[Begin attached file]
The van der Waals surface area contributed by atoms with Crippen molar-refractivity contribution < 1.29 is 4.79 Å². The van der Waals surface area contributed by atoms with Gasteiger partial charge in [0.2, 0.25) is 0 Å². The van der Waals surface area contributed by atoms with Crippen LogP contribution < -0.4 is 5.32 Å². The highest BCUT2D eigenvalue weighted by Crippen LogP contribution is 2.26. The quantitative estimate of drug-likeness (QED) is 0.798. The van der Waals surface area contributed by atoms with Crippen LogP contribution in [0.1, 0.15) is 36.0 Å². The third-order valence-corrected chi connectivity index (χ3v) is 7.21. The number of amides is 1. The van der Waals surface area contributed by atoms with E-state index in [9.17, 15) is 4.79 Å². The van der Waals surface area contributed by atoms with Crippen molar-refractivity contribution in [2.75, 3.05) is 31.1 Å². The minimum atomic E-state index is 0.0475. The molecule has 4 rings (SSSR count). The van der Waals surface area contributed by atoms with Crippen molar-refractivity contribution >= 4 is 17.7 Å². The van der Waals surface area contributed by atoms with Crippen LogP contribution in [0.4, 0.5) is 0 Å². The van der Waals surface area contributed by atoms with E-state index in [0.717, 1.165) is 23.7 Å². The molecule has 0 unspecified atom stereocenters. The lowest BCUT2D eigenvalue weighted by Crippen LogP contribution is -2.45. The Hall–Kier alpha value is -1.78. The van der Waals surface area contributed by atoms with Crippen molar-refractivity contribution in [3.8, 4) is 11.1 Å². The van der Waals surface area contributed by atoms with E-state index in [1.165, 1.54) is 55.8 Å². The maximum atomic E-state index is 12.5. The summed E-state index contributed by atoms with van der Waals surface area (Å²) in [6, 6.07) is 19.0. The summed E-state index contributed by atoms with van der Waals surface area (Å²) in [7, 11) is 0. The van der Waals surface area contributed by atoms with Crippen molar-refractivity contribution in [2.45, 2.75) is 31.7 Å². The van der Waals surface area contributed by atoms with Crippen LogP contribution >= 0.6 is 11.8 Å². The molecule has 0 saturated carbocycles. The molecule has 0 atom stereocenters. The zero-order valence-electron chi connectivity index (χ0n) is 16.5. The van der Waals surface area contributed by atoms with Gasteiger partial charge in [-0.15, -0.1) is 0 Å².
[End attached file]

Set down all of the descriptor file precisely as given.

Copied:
The van der Waals surface area contributed by atoms with Crippen molar-refractivity contribution < 1.29 is 4.79 Å². The van der Waals surface area contributed by atoms with Gasteiger partial charge in [0.2, 0.25) is 0 Å². The van der Waals surface area contributed by atoms with Crippen LogP contribution < -0.4 is 5.32 Å². The highest BCUT2D eigenvalue weighted by Crippen LogP contribution is 2.26. The quantitative estimate of drug-likeness (QED) is 0.798. The van der Waals surface area contributed by atoms with Crippen LogP contribution in [0.1, 0.15) is 36.0 Å². The third-order valence-corrected chi connectivity index (χ3v) is 7.21. The number of amides is 1. The van der Waals surface area contributed by atoms with E-state index in [9.17, 15) is 4.79 Å². The van der Waals surface area contributed by atoms with Crippen molar-refractivity contribution in [2.75, 3.05) is 31.1 Å². The minimum atomic E-state index is 0.0475. The molecule has 4 rings (SSSR count). The van der Waals surface area contributed by atoms with Crippen molar-refractivity contribution >= 4 is 17.7 Å². The van der Waals surface area contributed by atoms with Crippen LogP contribution in [0.4, 0.5) is 0 Å². The van der Waals surface area contributed by atoms with E-state index in [0.717, 1.165) is 23.7 Å². The molecule has 0 unspecified atom stereocenters. The lowest BCUT2D eigenvalue weighted by Crippen LogP contribution is -2.45. The Hall–Kier alpha value is -1.78. The van der Waals surface area contributed by atoms with Crippen molar-refractivity contribution in [3.8, 4) is 11.1 Å². The van der Waals surface area contributed by atoms with E-state index in [1.165, 1.54) is 55.8 Å². The maximum atomic E-state index is 12.5. The summed E-state index contributed by atoms with van der Waals surface area (Å²) in [6, 6.07) is 19.0. The summed E-state index contributed by atoms with van der Waals surface area (Å²) in [7, 11) is 0. The van der Waals surface area contributed by atoms with Crippen molar-refractivity contribution in [2.45, 2.75) is 31.7 Å². The van der Waals surface area contributed by atoms with Crippen LogP contribution >= 0.6 is 11.8 Å². The molecule has 0 saturated carbocycles. The molecule has 0 atom stereocenters. The zero-order valence-electron chi connectivity index (χ0n) is 16.5. The van der Waals surface area contributed by atoms with Gasteiger partial charge in [-0.15, -0.1) is 0 Å².